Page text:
I was just reading an old post from Mr. Money Mustache in which he describes ironing his five-dollar bills and putting them in a photo album. Immediately I was paralyzed by a fit of laughter. I have a relative, who shall remain nameless, who also used to iron his/her dollar bills! I wondered for just a blip whether this story was true, but it has to be, because who would make that up? American currency does contain fabric content. Money, you so... crispy... Oh dear. I am undone. Let me see if I can write this without guffawing again. Can you be here with me? Can you be in a space where thinking about money gives you feelings of amusement and delight?
The great thing about money is that it's a symbol, whereas our problems are so darn specific. Here I have some money. What can I do with it? Can I use it to solve a plumbing problem? Yes. Can I use it to get some dinner? Yes. Can I use it to send a present to my friend? Yes. Can I use it to get help when I am stranded at the side of the road? Yes. Can I give it to charity? Yes! Whereas, all of these problems are more complicated without money. If you don't have money, you'd better have skills, and if you don't have skills OR money, you'd better be a pretty darn top-notch friend or be really good at wheedling. If you have a problem, and you don't have money and you don't know how to solve it yourself, then you probably still have the problem. Contrariwise, if you have skills and friends and you can do things by yourself, then you can keep your money, and you'll probably wind up with both more skills and more friends.
It's much more fun to be the SOLVER of other people's problems than to be the CAUSE of other people's problems, always needing them to bail you out.
You know what's fun? Anonymously sending money to your hard-up friend is fun. You know what else is fun? Sneaking over to the till in a restaurant and picking up someone else's check. Another fun and sneaky trick is to see someone who looks broke, go up behind them, and pretend to pick up money that "fell out of their pocket." "Excuse me, sir, I think you dropped this?" There are few facial expressions more full of surprise than the one when someone receives a surprise $20 bill. I stuck a twenty in a bag once for a homeless kid who asked me to buy him some cheese and crackers. He looked in the bag and did a triple take when he saw the money. Tee hee hee!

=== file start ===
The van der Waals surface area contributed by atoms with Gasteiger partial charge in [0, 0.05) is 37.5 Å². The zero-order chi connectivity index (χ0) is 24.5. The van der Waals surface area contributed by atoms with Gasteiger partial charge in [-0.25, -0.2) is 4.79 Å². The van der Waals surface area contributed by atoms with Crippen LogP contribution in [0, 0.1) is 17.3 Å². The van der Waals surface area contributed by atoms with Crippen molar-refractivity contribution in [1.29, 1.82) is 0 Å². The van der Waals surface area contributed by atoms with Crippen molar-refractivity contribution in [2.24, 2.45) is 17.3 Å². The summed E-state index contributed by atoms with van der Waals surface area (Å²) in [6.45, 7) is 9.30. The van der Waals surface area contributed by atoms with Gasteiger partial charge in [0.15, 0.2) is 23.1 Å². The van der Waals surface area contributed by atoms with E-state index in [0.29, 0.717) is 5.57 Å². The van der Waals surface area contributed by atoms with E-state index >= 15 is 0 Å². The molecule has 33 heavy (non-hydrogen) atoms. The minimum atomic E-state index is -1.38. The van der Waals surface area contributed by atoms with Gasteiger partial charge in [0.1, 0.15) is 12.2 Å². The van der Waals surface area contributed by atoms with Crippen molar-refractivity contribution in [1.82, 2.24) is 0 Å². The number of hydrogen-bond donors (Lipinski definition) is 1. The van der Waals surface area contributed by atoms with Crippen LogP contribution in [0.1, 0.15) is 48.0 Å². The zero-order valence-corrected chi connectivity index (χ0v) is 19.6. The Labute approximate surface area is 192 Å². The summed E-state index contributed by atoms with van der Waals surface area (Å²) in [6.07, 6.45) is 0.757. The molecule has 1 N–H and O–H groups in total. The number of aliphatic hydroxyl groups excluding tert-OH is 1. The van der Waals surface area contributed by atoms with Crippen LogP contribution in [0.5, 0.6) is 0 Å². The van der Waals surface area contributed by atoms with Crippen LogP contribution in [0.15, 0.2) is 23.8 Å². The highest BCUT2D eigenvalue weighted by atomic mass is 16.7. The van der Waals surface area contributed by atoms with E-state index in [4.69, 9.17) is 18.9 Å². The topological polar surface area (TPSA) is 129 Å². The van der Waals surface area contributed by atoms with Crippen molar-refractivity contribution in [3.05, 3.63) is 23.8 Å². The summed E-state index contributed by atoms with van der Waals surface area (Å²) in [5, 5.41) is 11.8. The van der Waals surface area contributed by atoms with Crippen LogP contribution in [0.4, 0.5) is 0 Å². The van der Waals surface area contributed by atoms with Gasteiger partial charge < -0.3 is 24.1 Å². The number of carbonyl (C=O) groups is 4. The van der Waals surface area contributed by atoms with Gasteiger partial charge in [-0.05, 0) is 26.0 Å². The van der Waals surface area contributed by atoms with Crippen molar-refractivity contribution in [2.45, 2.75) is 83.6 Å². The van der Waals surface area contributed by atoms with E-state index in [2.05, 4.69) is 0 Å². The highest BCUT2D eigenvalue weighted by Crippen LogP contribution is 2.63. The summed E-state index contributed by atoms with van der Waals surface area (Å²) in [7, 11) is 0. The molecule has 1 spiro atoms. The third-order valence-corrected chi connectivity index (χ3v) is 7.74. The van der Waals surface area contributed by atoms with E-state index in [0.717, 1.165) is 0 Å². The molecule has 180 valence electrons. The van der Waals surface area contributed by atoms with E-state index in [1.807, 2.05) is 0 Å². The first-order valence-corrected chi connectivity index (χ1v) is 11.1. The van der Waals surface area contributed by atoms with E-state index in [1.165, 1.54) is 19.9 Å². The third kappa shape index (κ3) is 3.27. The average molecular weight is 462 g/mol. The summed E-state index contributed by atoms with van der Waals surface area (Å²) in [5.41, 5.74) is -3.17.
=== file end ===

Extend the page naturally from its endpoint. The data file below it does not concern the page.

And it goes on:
These are some uses of cash that are harder to do with digital transactions. If you slip some currency into someone's house surreptitiously, you have plausible deniability and no paper trail. They can't prove it was you. It's like reverse stealing. This is the kind of fun you can have when you know you have plenty for yourself and that you can always get more.
What does all this have to do with ironing your money? It depends on how you feel about ironing. My brother and I used to bicker over it when we were kids. We both enjoyed ironing, and when one of us would get the ironing board out, we would try to get the other to hand over whatever it was they were planning to press. "I'll do it for you." "No, no, that's okay." No, I insist! There is just something so satisfying about a freshly pressed shirt. I draw the line there; I wasn't the one who ironed my jeans, just saying! Ironing says intention. I planned it this way. I found every little wrinkle and smoothed it out. I took care over this job. I'm proud of what I have, whether that's my pants or my pelf. My slacks or my greenbacks. My duds or my ducats.